I Spy the Arctic

The U.S. government has released high-resolution photographs of the Arctic taken by a spy satellite. Just a few hours before their release, the National Academy of Sciences recommended that the photos be made available to scientists and the general public in order to study climate change – demonstrating the swift action of the government.

The resolution of the photographs is about 1 yard, a vast improvement over previous surveys, where the resolution was 30 meters. As Deborah Zabarenko writes in a Reuters article, such a fine level of detail will allow scientists to study small pools of water on top of the ice, called melt pools, which hasten the melting of the ice due to their high albedo levels. Together, all of the pools cover some 30% of Arctic ice, yet individually, they are too small to be noticed by less advanced technology.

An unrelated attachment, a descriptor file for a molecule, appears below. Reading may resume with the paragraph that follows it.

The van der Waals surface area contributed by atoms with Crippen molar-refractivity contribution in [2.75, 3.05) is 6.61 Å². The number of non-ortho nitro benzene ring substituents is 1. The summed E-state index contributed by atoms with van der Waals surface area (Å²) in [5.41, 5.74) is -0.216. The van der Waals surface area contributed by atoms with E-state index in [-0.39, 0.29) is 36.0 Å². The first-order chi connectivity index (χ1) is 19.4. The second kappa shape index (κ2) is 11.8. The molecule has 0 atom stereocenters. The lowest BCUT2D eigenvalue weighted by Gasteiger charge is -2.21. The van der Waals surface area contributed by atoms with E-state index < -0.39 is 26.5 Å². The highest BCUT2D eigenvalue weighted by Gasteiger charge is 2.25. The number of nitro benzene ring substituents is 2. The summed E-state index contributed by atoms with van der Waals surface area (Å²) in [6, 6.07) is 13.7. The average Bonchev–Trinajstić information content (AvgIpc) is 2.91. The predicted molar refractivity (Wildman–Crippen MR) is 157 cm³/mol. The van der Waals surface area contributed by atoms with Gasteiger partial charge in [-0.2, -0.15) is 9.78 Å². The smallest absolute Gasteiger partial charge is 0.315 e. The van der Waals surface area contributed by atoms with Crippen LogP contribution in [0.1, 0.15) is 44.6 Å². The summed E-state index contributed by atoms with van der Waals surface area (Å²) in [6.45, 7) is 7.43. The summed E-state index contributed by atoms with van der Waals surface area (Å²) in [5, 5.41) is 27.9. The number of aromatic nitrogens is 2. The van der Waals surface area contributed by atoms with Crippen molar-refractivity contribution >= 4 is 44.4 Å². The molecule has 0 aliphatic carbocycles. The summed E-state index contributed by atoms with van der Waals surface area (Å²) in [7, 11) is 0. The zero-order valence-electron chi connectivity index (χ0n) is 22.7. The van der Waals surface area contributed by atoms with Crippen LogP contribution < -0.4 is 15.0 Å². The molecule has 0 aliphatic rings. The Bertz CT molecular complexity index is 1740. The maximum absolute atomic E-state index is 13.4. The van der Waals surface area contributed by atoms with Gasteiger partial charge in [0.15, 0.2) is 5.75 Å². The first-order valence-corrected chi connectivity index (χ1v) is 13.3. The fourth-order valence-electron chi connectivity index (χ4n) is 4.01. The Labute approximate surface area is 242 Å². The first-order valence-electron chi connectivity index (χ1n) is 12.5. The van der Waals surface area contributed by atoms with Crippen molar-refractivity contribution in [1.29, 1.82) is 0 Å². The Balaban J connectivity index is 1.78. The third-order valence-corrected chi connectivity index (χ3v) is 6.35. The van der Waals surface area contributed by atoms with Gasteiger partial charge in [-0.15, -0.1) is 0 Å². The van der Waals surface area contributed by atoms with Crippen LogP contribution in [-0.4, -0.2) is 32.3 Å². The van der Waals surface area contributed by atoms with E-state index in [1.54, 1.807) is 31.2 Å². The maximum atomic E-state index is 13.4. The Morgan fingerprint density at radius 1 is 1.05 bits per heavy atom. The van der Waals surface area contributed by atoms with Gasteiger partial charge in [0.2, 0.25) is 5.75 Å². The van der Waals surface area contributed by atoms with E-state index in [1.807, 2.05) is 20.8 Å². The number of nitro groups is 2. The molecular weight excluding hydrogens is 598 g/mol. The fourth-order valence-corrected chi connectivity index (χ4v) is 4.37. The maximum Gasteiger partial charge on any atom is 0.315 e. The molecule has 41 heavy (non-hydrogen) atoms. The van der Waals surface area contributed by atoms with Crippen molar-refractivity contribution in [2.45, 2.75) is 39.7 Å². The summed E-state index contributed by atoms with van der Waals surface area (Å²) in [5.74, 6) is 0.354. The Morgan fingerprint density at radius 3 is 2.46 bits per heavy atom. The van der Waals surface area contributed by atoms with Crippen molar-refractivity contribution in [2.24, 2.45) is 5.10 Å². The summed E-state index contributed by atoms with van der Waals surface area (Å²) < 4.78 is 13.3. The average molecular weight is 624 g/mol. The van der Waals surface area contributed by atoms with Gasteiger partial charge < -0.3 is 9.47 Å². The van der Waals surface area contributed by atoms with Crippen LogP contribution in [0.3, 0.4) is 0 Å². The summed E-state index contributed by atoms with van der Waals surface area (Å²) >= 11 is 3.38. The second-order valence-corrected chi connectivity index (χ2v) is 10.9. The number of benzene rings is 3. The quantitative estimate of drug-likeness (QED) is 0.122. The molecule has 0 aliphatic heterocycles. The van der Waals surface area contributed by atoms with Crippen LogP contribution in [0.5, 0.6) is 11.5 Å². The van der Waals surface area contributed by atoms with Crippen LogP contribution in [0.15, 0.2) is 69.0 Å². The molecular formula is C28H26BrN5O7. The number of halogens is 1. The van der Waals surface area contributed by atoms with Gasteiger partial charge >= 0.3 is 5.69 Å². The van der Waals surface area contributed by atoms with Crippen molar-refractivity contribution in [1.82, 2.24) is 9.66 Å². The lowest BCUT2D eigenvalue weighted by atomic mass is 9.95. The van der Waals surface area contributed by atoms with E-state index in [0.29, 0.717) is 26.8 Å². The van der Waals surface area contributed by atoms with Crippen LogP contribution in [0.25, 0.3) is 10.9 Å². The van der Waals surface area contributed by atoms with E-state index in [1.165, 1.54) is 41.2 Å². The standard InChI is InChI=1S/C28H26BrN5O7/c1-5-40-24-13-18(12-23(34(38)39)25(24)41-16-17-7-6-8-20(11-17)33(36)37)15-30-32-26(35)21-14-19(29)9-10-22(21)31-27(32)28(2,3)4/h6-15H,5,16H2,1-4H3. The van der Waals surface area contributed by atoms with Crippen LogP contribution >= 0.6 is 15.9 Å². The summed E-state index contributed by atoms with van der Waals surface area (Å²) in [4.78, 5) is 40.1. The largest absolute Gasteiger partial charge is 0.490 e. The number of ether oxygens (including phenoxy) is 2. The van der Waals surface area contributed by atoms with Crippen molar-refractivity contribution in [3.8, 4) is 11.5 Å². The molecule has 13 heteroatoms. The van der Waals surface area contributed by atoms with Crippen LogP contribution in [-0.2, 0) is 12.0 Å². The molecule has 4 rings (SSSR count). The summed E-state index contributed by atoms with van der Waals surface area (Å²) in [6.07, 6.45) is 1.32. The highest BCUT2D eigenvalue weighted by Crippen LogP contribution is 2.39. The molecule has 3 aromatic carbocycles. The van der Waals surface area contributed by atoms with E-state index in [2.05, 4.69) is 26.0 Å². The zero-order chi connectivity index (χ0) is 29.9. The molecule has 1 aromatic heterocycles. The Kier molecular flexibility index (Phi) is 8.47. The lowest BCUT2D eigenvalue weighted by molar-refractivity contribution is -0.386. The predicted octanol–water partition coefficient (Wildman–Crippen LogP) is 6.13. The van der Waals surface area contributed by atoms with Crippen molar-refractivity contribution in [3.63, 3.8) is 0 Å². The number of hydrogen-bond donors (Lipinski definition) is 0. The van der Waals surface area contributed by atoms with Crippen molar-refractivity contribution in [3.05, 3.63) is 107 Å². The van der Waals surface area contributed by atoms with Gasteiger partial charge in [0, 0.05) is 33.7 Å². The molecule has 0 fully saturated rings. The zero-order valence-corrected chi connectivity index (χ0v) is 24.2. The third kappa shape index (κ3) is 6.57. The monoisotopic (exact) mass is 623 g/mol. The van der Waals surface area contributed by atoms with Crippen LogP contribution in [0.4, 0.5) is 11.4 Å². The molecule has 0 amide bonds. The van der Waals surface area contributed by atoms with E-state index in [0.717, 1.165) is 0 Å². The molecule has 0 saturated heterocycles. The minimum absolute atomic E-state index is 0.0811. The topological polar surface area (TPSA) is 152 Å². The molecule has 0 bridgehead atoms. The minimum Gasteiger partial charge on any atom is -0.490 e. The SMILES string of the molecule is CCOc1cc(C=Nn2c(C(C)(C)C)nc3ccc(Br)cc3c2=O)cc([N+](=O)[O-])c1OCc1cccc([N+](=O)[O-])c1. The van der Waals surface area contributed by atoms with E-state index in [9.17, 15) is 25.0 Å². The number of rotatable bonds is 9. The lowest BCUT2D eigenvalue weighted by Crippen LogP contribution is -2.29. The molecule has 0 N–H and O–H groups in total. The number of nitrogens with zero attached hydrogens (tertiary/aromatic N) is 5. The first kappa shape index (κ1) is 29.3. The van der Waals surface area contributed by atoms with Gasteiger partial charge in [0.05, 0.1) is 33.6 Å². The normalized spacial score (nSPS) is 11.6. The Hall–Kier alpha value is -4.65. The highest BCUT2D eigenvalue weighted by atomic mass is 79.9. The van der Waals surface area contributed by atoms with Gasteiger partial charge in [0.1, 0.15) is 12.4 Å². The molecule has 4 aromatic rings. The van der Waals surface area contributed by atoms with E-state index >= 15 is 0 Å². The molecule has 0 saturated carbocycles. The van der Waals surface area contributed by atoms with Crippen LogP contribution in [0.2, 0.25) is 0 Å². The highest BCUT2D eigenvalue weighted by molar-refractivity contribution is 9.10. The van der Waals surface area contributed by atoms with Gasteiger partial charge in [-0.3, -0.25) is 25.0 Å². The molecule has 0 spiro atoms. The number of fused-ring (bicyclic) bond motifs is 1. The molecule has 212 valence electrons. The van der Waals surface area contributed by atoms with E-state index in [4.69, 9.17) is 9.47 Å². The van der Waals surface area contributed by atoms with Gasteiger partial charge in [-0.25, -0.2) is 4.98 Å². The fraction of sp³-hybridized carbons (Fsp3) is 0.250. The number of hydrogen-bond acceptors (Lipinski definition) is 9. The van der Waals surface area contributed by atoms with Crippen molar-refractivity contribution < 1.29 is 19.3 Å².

The photos of Arctic sea ice are available to the public at http://gfl.usgs.gov/ArcticSeaIce.shtml. There, you’ll find links to six websites, each featuring photos, posters, and data for a particular site in the Arctic.

Barrow, AK. © USGS
Barrow, AK. © USGS

This photo of the coast of Barrow, Alaska, a town situated on the Beaufort Sea, is particularly dramatic. A commenter asked on a previous post whether I had any idea how this summer’s ice coverage would turn out. Based on current trends, it will probably be smaller than in previous years. According to the National Snow and Ice Data Center, the ice cap has been shrinking 3.3% a year since the 1980s. Last summer, global warming skeptics brandished evidence that the ice cap had actually grown in size. But in reality, though the 2008 summer ice did cover more area than in summer 2007, that ice was thinner, younger, and melting quickly. Young ice has been becoming more common than old ice, since so much of it melts away after each summer. On the contrary, though, some people think old ice may soon make a comeback, since its disappearance in 2008 was due to an unusually strong trans-polar drift, which melted the ice. Thus, the actual extent of this summer’s ice is still an unknown, but it will likely continue the trend of shrinking ice caps.

For more graphs and information on the Arctic ice cap, check out the NSIDC’s website.

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